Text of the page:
In Mexican culture, the spirits of the deceased provide good luck and protection. That’s why some families spend tons of time and money constructing their ofrendas. Not honoring the dead properly can have some pretty bad side effects. Sickness and even death can come as a result.
If you’ve seen the movie “Coco,” you’re probably already pretty familiar with the Day of the Dead. We actually watched it at the end of our week in the city and found it to be a very accurate portrayal. If you haven’t seen it yet, definitely check it out!
Celebrating Day of the Dead in Mexico City
Doing a Google search on the best places to celebrate Day of the Dead will usually turn up the states of Oaxaca and Michoacan. We looked into Michoacan but hotels and Airbnbs were all booked up for the week. Ditto for Oaxaca. Plus, we had a friend coming to join and it was easier for him to meet us in CDMX. So to the capital we went!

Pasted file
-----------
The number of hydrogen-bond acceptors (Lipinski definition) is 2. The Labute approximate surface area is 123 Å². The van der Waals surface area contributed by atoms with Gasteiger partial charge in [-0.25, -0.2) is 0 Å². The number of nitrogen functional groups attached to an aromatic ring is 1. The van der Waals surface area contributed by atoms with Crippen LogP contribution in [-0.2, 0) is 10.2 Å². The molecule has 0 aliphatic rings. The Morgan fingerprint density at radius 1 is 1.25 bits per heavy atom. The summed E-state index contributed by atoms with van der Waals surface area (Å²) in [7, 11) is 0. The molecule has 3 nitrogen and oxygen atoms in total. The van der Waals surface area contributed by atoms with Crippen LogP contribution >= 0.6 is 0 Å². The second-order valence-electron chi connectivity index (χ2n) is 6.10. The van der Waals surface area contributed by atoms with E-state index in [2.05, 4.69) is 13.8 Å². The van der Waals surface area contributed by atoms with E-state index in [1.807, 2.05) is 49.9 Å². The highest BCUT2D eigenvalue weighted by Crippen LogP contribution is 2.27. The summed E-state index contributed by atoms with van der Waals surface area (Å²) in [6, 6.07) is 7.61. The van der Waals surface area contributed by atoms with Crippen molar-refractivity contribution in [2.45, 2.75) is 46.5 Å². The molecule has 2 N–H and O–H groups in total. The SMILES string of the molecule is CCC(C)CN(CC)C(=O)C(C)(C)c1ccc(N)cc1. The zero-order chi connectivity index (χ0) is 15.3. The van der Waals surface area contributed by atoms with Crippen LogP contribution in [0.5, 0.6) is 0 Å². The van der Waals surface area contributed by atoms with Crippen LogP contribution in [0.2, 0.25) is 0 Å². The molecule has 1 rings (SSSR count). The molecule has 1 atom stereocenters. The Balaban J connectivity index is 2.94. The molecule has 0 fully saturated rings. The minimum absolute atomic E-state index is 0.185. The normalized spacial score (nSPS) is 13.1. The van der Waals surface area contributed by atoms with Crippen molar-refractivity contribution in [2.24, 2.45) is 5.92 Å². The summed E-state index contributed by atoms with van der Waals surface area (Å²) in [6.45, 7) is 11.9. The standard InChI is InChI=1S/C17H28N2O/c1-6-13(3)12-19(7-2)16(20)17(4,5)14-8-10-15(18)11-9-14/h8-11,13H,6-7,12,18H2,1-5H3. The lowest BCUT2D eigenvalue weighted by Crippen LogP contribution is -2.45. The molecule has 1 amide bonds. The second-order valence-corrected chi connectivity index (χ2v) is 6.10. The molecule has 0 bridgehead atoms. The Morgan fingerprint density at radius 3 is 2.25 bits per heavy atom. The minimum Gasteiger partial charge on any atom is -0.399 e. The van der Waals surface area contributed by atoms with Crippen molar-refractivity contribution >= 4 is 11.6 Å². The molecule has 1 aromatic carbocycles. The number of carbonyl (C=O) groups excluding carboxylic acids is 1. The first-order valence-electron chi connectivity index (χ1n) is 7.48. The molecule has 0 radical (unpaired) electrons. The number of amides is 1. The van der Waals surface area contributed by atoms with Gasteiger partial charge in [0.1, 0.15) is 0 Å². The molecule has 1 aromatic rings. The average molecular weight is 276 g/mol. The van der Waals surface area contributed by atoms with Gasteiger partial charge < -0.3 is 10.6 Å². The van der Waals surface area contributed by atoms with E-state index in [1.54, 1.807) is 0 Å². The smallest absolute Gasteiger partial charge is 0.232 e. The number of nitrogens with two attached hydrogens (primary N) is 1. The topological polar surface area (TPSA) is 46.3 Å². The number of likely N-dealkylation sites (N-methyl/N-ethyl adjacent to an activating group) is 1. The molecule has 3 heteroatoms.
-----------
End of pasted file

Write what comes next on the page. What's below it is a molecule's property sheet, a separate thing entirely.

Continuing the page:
While it may not be the most traditional place for it, we had a great time celebrating Day of the Dead in Mexico City. Here’s a little rundown of our week in the capital and what we got up to.
Calaveras and Alebrijes
You’re probably wondering what in the world those words mean. Calaveras are the skull symbols for Day of the Dead. They are usually very colorful and intricate, and people use them as decorations. They also make candy and chocolate skulls to eat and leave on the ofrendas.
All up and down Paseo de la Reforma, there were dozens of colorful calaveras. My personal favorite was the one with the luchadores. If you don’t know about Mexican lucha libre, be sure to read our post. I actually went to the arena three times in one month!